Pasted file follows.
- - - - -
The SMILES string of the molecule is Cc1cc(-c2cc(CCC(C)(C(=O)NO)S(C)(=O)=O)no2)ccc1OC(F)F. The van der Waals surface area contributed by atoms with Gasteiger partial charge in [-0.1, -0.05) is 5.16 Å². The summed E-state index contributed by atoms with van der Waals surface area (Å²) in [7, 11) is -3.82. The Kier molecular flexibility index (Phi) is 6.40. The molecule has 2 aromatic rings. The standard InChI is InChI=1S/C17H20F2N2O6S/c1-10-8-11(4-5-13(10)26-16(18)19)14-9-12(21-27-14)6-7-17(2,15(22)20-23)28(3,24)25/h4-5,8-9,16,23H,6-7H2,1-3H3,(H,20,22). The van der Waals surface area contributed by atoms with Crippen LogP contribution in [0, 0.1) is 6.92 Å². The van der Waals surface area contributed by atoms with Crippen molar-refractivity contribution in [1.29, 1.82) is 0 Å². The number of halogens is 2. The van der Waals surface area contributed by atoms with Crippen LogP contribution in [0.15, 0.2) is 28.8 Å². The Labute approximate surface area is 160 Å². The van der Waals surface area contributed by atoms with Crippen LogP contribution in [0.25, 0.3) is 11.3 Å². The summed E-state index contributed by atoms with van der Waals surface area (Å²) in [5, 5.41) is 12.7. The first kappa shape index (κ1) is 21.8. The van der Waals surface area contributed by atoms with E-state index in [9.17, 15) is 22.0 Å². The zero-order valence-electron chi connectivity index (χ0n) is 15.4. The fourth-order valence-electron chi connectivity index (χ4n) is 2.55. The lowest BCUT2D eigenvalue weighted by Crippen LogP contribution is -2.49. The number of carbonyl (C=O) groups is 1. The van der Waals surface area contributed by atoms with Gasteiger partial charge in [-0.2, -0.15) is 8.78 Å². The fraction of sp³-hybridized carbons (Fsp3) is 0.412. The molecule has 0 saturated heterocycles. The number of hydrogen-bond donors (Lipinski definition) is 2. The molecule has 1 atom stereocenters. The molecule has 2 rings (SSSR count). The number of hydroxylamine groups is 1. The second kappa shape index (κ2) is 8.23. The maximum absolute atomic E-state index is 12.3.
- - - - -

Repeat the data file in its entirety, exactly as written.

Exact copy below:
The SMILES string of the molecule is Cc1cc(-c2cc(CCC(C)(C(=O)NO)S(C)(=O)=O)no2)ccc1OC(F)F. The van der Waals surface area contributed by atoms with Gasteiger partial charge in [-0.1, -0.05) is 5.16 Å². The summed E-state index contributed by atoms with van der Waals surface area (Å²) in [7, 11) is -3.82. The Kier molecular flexibility index (Phi) is 6.40. The molecule has 2 aromatic rings. The standard InChI is InChI=1S/C17H20F2N2O6S/c1-10-8-11(4-5-13(10)26-16(18)19)14-9-12(21-27-14)6-7-17(2,15(22)20-23)28(3,24)25/h4-5,8-9,16,23H,6-7H2,1-3H3,(H,20,22). The van der Waals surface area contributed by atoms with Crippen LogP contribution in [0, 0.1) is 6.92 Å². The van der Waals surface area contributed by atoms with Crippen molar-refractivity contribution in [1.29, 1.82) is 0 Å². The number of halogens is 2. The van der Waals surface area contributed by atoms with Crippen LogP contribution in [0.15, 0.2) is 28.8 Å². The Labute approximate surface area is 160 Å². The van der Waals surface area contributed by atoms with Crippen LogP contribution in [0.25, 0.3) is 11.3 Å². The summed E-state index contributed by atoms with van der Waals surface area (Å²) in [5, 5.41) is 12.7. The first kappa shape index (κ1) is 21.8. The van der Waals surface area contributed by atoms with E-state index in [9.17, 15) is 22.0 Å². The zero-order valence-electron chi connectivity index (χ0n) is 15.4. The fourth-order valence-electron chi connectivity index (χ4n) is 2.55. The lowest BCUT2D eigenvalue weighted by Crippen LogP contribution is -2.49. The number of carbonyl (C=O) groups is 1. The van der Waals surface area contributed by atoms with Gasteiger partial charge in [-0.2, -0.15) is 8.78 Å². The fraction of sp³-hybridized carbons (Fsp3) is 0.412. The molecule has 0 saturated heterocycles. The number of hydrogen-bond donors (Lipinski definition) is 2. The molecule has 1 atom stereocenters. The molecule has 2 rings (SSSR count). The number of hydroxylamine groups is 1. The second kappa shape index (κ2) is 8.23. The maximum absolute atomic E-state index is 12.3.